bookmark_borderEverybody’s Authority

The incursion of the unwanted thus seems to be part of the risk of thinking with others, part of the vulnerability of opening oneself, one’s words and one’s thoughts, to anyone who might venture upon them.

—Jodi Dean, “Blogging Theory

Ah, the peace and quiet that follows a “block” on twitter.

—Saree Makdisi, Twitter

One day in 2012, while a presidential election campaign was in full swing, I wrote a blog post and hit “publish.” The post was pretty niche, I thought—the ninth in a series of posts that I had been tagging “puerility,” all incipient ideas for a future project that would draw on childhood studies, history of statistics, and poetics. With “puerility,” I sought to describe a ludic epistemological mode that draws its power from its very willingness to disclaim power and embrace provisionality—an ambivalence often figured through, and associated with, boyhood. Previous blogging on puerility had mused over the Google N-gram Viewer and the widespread propensity to describe it as a “fun” “toy”; the foul-mouthed parody Twitter account @MayorEmanuel, and Wes Anderson’s 2012 film Moonrise Kingdom. The new post was about election predictions and a recent media flap around the statistician Nate Silver.

I was halfway down a badly damaged post-Hurricane Sandy east coast, at a workshop at the University of Maryland, College Park, before I realized that, due to Silver’s celebrity and thanks to a senior economist’s denunciation, the piece had “jumped platforms.” From my usual audience of mostly junior fellow humanities academics, most of them known to me in person, the piece had moved to a different audience, to whom conceptual frameworks that I take for granted were both alien and offensive: the literary distinction between person and persona, the gender studies distinction between descriptive and prescriptive accounts of gendering, the history of science premise that the making of facts is both social and processual. While I placidly took notes at the University of Maryland library, the comments—mostly anonymous, and mostly angry—piled higher and higher.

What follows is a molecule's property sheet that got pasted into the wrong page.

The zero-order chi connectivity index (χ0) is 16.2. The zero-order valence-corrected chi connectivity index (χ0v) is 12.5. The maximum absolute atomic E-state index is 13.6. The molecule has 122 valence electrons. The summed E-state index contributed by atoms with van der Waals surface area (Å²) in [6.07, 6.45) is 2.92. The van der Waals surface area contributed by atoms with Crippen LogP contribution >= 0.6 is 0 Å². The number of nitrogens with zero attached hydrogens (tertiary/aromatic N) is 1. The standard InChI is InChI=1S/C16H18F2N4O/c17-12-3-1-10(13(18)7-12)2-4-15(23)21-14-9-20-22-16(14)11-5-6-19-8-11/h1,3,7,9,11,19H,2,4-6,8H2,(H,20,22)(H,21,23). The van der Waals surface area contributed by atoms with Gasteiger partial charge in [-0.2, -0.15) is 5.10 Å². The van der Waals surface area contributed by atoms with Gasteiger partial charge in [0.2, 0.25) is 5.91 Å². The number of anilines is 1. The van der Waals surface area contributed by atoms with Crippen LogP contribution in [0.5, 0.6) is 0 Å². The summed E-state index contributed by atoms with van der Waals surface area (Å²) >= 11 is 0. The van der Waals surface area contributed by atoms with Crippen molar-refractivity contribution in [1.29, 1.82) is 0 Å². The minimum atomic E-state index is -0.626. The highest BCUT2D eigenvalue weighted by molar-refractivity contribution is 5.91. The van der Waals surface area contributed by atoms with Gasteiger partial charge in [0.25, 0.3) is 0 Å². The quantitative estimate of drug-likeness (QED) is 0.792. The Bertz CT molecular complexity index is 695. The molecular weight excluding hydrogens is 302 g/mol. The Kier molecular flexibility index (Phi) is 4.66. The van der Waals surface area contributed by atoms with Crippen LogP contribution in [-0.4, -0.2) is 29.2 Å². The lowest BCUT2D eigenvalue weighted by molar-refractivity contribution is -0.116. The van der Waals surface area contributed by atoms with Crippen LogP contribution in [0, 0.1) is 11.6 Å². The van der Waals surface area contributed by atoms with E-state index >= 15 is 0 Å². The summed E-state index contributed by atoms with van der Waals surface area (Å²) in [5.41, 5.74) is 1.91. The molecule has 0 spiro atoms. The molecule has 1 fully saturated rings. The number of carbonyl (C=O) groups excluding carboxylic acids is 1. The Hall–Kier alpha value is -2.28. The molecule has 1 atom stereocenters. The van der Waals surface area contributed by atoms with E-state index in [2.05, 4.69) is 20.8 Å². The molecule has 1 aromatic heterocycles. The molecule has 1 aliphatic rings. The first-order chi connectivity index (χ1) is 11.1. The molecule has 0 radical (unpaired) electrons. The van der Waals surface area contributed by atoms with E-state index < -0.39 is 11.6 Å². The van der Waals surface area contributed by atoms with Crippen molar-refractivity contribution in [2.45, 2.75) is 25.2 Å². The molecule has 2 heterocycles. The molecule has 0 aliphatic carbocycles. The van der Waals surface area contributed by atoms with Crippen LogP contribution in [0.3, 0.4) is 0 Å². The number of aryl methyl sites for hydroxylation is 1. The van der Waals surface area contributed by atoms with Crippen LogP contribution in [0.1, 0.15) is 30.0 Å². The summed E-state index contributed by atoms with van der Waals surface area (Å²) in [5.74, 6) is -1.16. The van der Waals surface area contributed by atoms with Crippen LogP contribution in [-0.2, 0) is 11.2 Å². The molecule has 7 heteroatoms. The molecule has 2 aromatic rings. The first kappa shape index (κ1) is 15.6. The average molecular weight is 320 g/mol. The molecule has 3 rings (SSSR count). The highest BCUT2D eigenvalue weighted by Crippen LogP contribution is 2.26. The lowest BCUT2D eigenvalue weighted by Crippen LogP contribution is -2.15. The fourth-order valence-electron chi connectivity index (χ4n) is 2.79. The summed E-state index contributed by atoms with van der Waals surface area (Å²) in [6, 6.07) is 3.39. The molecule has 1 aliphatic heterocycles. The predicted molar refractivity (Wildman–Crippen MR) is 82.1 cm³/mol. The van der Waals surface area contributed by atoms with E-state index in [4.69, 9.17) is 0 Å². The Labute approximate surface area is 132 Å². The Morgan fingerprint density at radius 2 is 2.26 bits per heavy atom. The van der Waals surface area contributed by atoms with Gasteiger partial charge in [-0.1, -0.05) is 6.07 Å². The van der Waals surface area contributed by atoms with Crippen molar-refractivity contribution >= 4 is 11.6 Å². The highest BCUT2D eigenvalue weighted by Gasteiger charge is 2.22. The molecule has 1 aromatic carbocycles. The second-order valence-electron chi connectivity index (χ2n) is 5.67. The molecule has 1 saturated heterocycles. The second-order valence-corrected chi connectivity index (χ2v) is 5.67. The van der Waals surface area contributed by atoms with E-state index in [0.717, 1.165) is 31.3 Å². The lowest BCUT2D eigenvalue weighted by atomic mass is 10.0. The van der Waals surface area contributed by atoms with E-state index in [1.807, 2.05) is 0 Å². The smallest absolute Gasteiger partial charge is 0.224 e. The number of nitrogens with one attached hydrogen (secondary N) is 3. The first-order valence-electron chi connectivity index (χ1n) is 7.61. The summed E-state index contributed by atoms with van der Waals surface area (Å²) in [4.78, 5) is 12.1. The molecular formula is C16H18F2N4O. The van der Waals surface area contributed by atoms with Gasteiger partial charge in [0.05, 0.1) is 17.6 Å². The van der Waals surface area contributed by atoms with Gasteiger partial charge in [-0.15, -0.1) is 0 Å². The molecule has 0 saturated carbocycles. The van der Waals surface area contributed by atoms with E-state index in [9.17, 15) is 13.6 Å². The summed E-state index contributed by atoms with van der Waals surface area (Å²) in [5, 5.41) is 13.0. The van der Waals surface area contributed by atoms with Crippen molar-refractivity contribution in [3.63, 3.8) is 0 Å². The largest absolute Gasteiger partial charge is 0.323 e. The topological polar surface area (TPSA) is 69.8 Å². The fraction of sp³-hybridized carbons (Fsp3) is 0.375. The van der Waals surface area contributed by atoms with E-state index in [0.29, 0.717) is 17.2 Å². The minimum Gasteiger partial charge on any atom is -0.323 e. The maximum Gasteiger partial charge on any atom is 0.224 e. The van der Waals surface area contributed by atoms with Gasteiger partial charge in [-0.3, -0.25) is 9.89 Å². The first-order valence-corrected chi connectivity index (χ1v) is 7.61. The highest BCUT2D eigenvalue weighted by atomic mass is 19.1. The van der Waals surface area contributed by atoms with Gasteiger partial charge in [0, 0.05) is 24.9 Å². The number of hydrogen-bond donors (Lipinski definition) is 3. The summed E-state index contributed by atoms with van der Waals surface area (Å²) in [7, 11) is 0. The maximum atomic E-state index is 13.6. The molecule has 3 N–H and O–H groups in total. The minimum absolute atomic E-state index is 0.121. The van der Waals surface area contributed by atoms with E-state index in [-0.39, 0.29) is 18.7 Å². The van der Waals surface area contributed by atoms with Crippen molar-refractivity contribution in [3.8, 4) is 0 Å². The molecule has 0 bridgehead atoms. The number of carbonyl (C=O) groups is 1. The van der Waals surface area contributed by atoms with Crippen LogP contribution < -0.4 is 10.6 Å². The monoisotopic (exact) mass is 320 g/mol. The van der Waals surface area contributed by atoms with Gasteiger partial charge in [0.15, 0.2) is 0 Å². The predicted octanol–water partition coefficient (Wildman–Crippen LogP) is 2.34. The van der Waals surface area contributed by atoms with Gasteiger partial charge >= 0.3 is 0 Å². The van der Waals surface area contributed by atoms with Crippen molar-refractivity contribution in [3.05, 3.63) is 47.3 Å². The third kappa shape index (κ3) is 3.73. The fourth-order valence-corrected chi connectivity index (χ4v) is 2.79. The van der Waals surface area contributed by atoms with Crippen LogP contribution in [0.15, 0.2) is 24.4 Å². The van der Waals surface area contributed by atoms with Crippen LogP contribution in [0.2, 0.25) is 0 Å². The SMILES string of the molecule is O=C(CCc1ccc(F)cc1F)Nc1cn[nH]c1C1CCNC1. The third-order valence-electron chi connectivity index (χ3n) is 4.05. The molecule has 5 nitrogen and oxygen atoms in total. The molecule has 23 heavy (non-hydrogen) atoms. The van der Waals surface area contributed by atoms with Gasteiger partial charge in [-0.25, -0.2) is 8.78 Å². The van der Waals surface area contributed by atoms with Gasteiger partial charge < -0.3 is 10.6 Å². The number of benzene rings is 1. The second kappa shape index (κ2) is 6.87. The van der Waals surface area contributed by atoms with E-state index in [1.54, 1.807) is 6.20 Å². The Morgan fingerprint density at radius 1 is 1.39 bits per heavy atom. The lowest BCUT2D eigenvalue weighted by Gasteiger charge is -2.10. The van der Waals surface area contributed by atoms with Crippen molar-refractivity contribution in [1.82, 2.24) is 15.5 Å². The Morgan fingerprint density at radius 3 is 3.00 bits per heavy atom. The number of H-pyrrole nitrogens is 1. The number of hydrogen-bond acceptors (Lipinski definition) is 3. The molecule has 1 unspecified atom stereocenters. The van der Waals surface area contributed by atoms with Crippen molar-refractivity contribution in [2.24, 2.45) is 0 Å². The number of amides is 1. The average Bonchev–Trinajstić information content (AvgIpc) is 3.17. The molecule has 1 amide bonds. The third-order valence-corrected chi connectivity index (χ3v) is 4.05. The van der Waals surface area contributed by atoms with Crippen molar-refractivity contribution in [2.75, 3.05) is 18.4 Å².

What gave my esoteric “puerility” post such wide circulation, and why was that circulation particularly pronounced within a wholly unintended and (nominally) wholly unreceptive public? I wish here to sketch out a few conjectures around the nature of what the editors of this special section have called the “semipublic,” which I will suggest is particularly apt for the present phase of academic blogging. Blogging, in its heyday a decade ago, seemed to promise a new, potentially more democratic and more public form of academic engagement, as the historian Dan Cohen memorably explained in a 2006 post energetically titled, “Professors, Start Your Blogs.” Yet as its costs—and those costs’ uneven distribution across different classes of actors—have become increasingly visible, it has also brought more general dynamics of public discourse into relief. Far from constituting an ethereal, “virtual” realm apart, the semipublic web seems to enact the vicissitudes of print and televisual circulation in even more intensive forms, powerfully renewing questions about “public” and “private” speech and the norms that we assign to each.


The above is an excerpt from my short essay “Everybody’s Authority.” A preprint is available here [pdf].

Thanks to the wonderful Miriam Posner and Lili Loofbourow for comments on earlier drafts of the essay.